The weather really picked up in sunny Northern Ireland. We have spent the ‘good’ weekends eating barbecue and salad picked from the garden…bliss! The gooseberries, blackberries, raspberries and broad beans have been and gone (although the next wave of broad beans are just ready for picking ). I also have a years supply of garlic ready to be harvested!
To be honest when the weather is this nice I often don’t feel like cooking (although the world cup may have had a bit to do with it as well as well as my spell of Saturdays working in a REAL kitchen …more of that another time!). However interesting breads fit into the summer vibe perfectly so I have been baking in bits and pieces.
I love sourdough breads, although they take a bit of commitment to make. Apart from a more complex flavour, they keep very well and make the best toast you will have ever eaten. Sourdoughs are also very good breads for busy folk as they rise slowly so can fit around your weekend activities only requiring occasional TLC. The process of making a starter takes quite a bit of time but not a whole lot of effort. Dan lepard’s recipe is one of the easiest and resulted in the bubbling beauty below after just a week! Once you have your starter made it is just a case keeping it in the fridge and ‘refreshing’ once a week (the best way to do this is to make bread). Even if neglected a starter can be restored to its former glory by a couple of refreshments so if you go on your hols all is not lost.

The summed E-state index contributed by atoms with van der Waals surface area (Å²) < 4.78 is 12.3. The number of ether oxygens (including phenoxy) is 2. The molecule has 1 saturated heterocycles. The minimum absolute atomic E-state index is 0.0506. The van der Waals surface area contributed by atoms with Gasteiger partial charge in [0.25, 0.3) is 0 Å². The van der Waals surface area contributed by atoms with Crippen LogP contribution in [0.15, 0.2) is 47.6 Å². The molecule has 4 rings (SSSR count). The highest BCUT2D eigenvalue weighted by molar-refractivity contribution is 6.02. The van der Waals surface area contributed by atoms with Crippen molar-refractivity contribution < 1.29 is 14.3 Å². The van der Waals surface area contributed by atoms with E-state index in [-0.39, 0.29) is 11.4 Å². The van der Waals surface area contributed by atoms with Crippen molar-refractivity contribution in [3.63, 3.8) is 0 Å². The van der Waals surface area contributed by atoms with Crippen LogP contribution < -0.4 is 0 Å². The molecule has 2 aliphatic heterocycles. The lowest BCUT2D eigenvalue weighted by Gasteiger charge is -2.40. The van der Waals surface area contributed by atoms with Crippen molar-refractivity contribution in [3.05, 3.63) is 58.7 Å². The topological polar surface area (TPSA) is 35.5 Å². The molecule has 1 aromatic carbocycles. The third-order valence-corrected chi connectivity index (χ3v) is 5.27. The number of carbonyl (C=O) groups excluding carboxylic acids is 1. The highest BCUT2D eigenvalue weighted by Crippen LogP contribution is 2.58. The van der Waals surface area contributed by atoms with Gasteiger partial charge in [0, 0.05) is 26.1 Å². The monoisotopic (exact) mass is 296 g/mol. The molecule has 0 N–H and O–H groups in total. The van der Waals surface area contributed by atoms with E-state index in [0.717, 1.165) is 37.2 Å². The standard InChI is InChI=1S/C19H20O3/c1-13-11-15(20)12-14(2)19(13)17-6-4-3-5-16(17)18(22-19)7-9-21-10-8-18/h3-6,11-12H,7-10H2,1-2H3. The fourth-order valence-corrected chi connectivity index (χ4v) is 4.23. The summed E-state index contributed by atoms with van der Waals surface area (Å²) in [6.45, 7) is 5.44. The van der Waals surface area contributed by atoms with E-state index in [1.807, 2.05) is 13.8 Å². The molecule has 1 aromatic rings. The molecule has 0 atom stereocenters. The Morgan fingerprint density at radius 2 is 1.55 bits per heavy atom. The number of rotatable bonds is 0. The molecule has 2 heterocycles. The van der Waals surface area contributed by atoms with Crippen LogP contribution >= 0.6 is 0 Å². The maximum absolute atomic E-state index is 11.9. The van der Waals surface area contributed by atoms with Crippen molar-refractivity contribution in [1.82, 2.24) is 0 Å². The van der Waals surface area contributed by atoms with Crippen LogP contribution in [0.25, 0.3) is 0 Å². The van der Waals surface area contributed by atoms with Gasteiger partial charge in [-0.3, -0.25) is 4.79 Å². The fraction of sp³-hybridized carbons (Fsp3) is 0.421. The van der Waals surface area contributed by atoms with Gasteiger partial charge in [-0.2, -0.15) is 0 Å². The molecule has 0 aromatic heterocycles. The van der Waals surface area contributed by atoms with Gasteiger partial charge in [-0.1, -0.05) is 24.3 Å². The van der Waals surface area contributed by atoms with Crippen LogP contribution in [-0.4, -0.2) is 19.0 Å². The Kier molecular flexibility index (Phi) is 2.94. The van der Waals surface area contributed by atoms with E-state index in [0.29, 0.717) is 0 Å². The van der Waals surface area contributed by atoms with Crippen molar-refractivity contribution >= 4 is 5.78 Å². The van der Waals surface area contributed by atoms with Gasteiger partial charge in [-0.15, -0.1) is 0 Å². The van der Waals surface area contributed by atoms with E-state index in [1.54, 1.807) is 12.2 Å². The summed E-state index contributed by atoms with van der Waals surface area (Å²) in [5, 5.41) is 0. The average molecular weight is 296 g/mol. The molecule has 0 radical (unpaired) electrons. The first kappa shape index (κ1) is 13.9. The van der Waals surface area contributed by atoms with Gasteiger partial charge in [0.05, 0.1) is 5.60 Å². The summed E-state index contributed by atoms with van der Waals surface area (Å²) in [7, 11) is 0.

‘Mill’ Loaves made using a combination of white, wholemeal and rye flour in a 6:3:1 ratio. My shaping of a baton needs some work!
Sourdough rye crispbreads adapted from this recipe by Nigel Slater (use sourdough starter, rye flour and water in a 1:2:2 ratio to replace the flour and water in the recipe) and were a huge hit with C. who called them “crack bread”. They were flavoured with either fennel seed, linseed, nigella seed, whole cumin or caraway. One tip on making these is to be VERY generous with the flour when rolling them out as the dough will be VERY sticky.
The sourdough resulted in a nice open texture to the bread.
These crispbreads, served with artisan cheeses added a special touch to a memorable family supper. Apart from getting used to working such wet dough they really were very easy to make. Now we are waiting for our second child to arrive so I have been busy making industrial quantities of lasagne, curry and chilli for the freezer! Hopefully the new arrival will still allow me a bit of time to cook!
Breads submitted to yeastspotting.